Creative Accounting

Written by True Tamplin, BSc, CEPF®

Reviewed by Subject Matter Experts

Updated on June 13, 2023

What Is Creative Accounting?

Creative accounting or aggressive accounting is a method used to manipulate financial figures. It does not violate the letter of the law or accounting standards but it is very much against their spirit.

Moreover, creative accounting certainly does not provide the true and fair view of an enterprise that accounts are meant to project.

Areas of Creative Accounting

Creative accounting tricks are generally applied in the following areas:

  • Off-balance sheet financing
  • Over-optimistic revenue recognition
  • Use of exaggerated non-recurring items


By adopting these tricks, it is possible to inflate or deflate profit figures depending on the nature of the enterprise's need.

That is to say, if operating efficiency needs to be boosted, then profits are inflated. Likewise, if secret reserves need to be created, then profits are deflated.

Sometimes, enterprises may also reduce reported profits in good years to smoothen the results.

Assets and liabilities may also be manipulated to remain within limits (e.g., debt covenants) or to hide problems.

For example, working capital efficiency can be managed by valuing stock at market value rather than cost price (not recording the deviation), knowing full well that stock should be valued at the lower of the two.

The reporting of deviation (if done) is undertaken most often in the notes to take shelter under the loose ends of law (freedom of interpretation).

Effect of Changes in Accounting Standards

An important observation relating to creative accounting is that these techniques alter the figures in the financial statements but make themselves evident elsewhere (most often in the notes to the accounts).

Unless the information user thoroughly examines the financial statements along with the notes to the accounts and other additional details, it is not possible to detect the hidden information.

Accounting standards are meant to block specific ways of manipulating figures through creative accounting.

However, when accounting standards change, the techniques that will or won't work also change.

The above situation quickly gives rise to a paradox: namely, whenever well-intentioned changes in accounting standards are introduced, this opens up new opportunities for creative accounting.

One of the best examples of this is the fair value concept.

It should be noted that every rule has an exception or contains a loophole that is used by knowledgeable accountants to their advantage through creative accounting.

Creative Accounting and Window Dressing

Window dressing and creative accounting are often used as synonyms, but the meaning of these terms is not the same.

In the context of accounting, window dressing is a broader term than creative accounting that can be applied to other areas.

In the US, window dressing is often used to describe the manipulation of investment portfolio performance numbers.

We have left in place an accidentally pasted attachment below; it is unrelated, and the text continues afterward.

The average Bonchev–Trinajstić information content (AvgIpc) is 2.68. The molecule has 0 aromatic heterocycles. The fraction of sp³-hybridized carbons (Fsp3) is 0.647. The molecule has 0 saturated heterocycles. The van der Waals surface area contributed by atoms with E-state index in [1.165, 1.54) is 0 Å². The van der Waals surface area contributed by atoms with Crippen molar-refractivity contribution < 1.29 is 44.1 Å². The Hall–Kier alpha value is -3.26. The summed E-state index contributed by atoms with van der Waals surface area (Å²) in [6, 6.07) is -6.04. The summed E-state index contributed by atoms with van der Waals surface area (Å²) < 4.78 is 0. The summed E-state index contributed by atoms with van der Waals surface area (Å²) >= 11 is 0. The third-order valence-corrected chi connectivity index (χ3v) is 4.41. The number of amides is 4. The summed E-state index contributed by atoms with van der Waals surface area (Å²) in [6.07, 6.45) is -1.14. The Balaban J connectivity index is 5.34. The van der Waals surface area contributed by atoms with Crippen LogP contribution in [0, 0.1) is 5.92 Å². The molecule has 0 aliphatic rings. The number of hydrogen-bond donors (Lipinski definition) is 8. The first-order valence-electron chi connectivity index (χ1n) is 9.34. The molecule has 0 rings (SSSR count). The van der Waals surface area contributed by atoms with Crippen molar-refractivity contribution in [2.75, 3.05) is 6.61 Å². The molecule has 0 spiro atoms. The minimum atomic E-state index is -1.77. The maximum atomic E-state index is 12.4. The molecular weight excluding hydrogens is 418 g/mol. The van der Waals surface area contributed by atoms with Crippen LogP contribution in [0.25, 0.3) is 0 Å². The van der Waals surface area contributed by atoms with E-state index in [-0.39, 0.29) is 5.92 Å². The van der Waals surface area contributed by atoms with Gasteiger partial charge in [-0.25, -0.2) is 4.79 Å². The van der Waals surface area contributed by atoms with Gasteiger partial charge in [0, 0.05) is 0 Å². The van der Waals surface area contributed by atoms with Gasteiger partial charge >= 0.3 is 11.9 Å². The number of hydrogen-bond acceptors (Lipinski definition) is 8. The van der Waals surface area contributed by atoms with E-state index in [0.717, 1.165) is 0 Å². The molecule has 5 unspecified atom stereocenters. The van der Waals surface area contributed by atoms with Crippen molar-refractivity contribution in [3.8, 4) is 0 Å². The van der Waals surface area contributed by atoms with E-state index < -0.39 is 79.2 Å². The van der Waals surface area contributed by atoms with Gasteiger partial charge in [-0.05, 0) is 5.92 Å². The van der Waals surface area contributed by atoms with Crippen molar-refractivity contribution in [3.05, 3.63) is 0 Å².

Additionally, compared to creative accounting, window dressing is more likely to involve illegal and fraudulent practices.

Evidently, there is a subtle yet significant difference between creative accounting and window dressing.

It may not be incorrect to conclude that creative accounting is often a means to an end where window dressing is an end in itself.

Justification With the Provisions of Law

An accounts manager who engages in creative accounting can defend their actions in the following way:

  • Proper verification of the stock revealed the difference.

  • Defend building repairs as renewal amounting to an increase in the value of the building.

  • Investments to be shown at the current market price can be defended as a policy matter.

  • Based on higher profits, a revised value of goodwill can easily be defended.

  • Treating bad debts as good debts can be defended by quoting the positive aspects of the frantic efforts made to collect the debts.

While all of these changes are justifiable within the provisions of the law, the justification runs counter to the spirit of the law.


  • Manipulating financial numbers through creative accounting is within the letter of the law, but it runs against the spirit of the law.
  • The main tricks used in creative accounting are off-balance sheet financing, over-optimistic revenue recognition, and the use of exaggerated non-recurring items.
  • As accounting standards change over time, so too do creative accounting techniques.
  • If creative accounting is used to manipulate financial numbers, window dressing can also be applied to other areas as it is a broader term.
  • In the context of accounting, window dressing is more likely than creative accounting to involve illegal and fraudulent practices.
  • Creative accounting may be a means to an end, whereas window dressing is often pursued as an end in itself.

Source: NGFL Wales Business Studies A Level Resources Spec. Issue 2nd Sep. 2008

Creative Accounting FAQs

About the Author

True Tamplin, BSc, CEPF®

True Tamplin is a published author, public speaker, CEO of UpDigital, and founder of Finance Strategists.

True is a Certified Educator in Personal Finance (CEPF®), author of The Handy Financial Ratios Guide, a member of the Society for Advancing Business Editing and Writing, contributes to his financial education site, Finance Strategists, and has spoken to various financial communities such as the CFA Institute, as well as university students like his Alma mater, Biola University, where he received a bachelor of science in business and data analytics.

To learn more about True, visit his personal website or view his author profiles on Amazon, Nasdaq and Forbes.